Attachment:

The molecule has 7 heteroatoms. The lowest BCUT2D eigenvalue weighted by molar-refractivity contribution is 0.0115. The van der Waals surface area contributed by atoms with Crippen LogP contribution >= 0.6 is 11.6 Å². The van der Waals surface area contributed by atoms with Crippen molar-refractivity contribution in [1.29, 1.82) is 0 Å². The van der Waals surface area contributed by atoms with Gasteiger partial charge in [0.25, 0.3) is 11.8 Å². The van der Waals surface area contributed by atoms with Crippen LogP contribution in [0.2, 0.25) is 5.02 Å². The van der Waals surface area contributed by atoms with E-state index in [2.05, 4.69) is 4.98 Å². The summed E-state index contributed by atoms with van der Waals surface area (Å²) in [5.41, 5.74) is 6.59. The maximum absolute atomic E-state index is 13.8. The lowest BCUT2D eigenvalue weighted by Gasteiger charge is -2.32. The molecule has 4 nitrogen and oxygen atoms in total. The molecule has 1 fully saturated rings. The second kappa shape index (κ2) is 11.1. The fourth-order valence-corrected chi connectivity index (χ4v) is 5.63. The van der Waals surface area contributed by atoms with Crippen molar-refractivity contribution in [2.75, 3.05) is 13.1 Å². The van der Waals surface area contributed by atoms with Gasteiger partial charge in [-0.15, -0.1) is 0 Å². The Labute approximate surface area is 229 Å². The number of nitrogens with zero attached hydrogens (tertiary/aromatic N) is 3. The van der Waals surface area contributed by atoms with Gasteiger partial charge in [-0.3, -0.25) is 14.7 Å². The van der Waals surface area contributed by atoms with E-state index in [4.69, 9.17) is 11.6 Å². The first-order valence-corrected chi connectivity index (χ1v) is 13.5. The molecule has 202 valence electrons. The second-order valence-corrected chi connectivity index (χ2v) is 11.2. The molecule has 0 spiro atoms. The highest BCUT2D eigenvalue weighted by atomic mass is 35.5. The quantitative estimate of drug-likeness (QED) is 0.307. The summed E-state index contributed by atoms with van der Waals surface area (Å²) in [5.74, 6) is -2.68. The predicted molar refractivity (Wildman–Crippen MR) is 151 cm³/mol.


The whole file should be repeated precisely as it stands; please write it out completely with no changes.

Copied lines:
The molecule has 7 heteroatoms. The lowest BCUT2D eigenvalue weighted by molar-refractivity contribution is 0.0115. The van der Waals surface area contributed by atoms with Crippen LogP contribution >= 0.6 is 11.6 Å². The van der Waals surface area contributed by atoms with Crippen molar-refractivity contribution in [1.29, 1.82) is 0 Å². The van der Waals surface area contributed by atoms with Gasteiger partial charge in [0.25, 0.3) is 11.8 Å². The van der Waals surface area contributed by atoms with Crippen LogP contribution in [0.2, 0.25) is 5.02 Å². The van der Waals surface area contributed by atoms with E-state index in [2.05, 4.69) is 4.98 Å². The summed E-state index contributed by atoms with van der Waals surface area (Å²) in [5.41, 5.74) is 6.59. The maximum absolute atomic E-state index is 13.8. The lowest BCUT2D eigenvalue weighted by Gasteiger charge is -2.32. The molecule has 4 nitrogen and oxygen atoms in total. The molecule has 1 fully saturated rings. The second kappa shape index (κ2) is 11.1. The fourth-order valence-corrected chi connectivity index (χ4v) is 5.63. The van der Waals surface area contributed by atoms with Crippen molar-refractivity contribution in [2.75, 3.05) is 13.1 Å². The van der Waals surface area contributed by atoms with Gasteiger partial charge in [-0.15, -0.1) is 0 Å². The Labute approximate surface area is 229 Å². The number of nitrogens with zero attached hydrogens (tertiary/aromatic N) is 3. The van der Waals surface area contributed by atoms with Gasteiger partial charge in [-0.3, -0.25) is 14.7 Å². The van der Waals surface area contributed by atoms with E-state index in [4.69, 9.17) is 11.6 Å². The first-order valence-corrected chi connectivity index (χ1v) is 13.5. The molecule has 202 valence electrons. The second-order valence-corrected chi connectivity index (χ2v) is 11.2. The molecule has 0 spiro atoms. The highest BCUT2D eigenvalue weighted by atomic mass is 35.5. The quantitative estimate of drug-likeness (QED) is 0.307. The summed E-state index contributed by atoms with van der Waals surface area (Å²) in [5.74, 6) is -2.68. The predicted molar refractivity (Wildman–Crippen MR) is 151 cm³/mol.